• Pyron, R.A. & Wallach, V. 2014. Systematics of the blindsnakes (Serpentes: Scolecophidia: Typhlopoidea) based on molecular and morphological evidence. Zootaxa 3829 (1): 001–081 - get paper here
  • Robb,J. 1966. The generic status of Australasian typhlopids (Reptilia: Squamata). Ann. Mag. nat. Hist. (13) 9: 675-679 - get paper here
  • Schlegel, H. 1839. Abbildungen neuer oder unvollständig bekannter Amphibien, nach der Natur oder dem Leben entworfen und mit einem erläuternden Texte begleitet. Arne and Co., Düsseldorf, xiv + 141 pp. - get paper here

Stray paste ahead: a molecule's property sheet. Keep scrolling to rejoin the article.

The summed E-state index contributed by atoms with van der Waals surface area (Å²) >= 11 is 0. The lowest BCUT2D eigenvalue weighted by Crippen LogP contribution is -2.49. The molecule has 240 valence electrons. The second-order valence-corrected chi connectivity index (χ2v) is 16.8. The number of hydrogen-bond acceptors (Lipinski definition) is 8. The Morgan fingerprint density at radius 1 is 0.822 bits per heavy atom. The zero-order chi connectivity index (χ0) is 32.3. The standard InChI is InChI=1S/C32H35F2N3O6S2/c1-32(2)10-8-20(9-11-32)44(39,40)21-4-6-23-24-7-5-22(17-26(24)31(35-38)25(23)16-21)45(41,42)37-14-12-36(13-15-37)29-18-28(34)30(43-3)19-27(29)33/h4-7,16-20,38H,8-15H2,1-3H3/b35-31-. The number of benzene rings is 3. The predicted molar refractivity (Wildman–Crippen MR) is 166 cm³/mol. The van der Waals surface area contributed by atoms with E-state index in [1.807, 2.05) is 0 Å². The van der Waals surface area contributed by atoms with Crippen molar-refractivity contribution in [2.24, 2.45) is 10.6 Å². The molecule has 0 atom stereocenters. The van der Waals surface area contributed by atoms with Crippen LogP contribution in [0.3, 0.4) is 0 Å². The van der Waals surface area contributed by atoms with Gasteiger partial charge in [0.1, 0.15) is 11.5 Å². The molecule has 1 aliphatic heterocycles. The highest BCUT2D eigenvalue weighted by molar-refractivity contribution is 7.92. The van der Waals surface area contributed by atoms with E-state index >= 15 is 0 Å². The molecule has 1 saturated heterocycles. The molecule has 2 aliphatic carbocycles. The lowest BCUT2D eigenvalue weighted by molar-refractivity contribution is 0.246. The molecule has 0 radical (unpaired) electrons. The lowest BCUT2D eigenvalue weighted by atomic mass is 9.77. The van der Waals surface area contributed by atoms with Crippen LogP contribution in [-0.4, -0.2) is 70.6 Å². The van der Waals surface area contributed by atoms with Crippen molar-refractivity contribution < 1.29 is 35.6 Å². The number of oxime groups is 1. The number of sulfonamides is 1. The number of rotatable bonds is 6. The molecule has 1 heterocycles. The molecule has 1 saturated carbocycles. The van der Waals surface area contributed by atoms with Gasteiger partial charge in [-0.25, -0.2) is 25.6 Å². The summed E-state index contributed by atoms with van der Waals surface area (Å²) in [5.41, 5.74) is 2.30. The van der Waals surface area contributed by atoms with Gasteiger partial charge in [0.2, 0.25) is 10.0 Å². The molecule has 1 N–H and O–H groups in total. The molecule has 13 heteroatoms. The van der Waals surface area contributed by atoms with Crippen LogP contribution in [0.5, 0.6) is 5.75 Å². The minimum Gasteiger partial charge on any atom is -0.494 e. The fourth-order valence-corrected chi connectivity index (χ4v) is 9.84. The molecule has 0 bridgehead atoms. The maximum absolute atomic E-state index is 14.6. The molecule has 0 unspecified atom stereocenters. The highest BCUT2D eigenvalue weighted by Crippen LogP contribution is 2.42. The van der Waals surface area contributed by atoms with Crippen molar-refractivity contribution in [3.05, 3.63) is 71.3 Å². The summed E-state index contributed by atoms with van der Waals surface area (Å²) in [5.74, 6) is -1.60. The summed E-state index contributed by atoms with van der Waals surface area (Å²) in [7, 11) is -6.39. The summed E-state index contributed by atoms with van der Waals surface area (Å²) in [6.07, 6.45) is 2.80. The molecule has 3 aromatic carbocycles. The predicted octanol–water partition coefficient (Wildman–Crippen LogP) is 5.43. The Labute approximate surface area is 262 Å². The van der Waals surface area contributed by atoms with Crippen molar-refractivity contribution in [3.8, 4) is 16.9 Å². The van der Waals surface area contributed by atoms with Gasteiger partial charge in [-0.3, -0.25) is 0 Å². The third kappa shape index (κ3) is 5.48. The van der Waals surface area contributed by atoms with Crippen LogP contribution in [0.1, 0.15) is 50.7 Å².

• Wallach, Van; Kenneth L. Williams , Jeff Boundy 2014. Snakes of the World: A Catalogue of Living and Extinct Species. [type catalogue] Taylor and Francis, CRC Press, 1237 pp.
  • Werner, F. 1899. Ueber Reptilien und Batrachier aus Togoland, Kamerun und Deutsch-Neu-Guinea grösstentheils aus dem k. Museum für Naturkunde in Berlin. Verhandlungen der Kaiserlich-Königlichen Zoologisch-Botanischen Gesellschaft in Wien 49: 132-157 - get paper here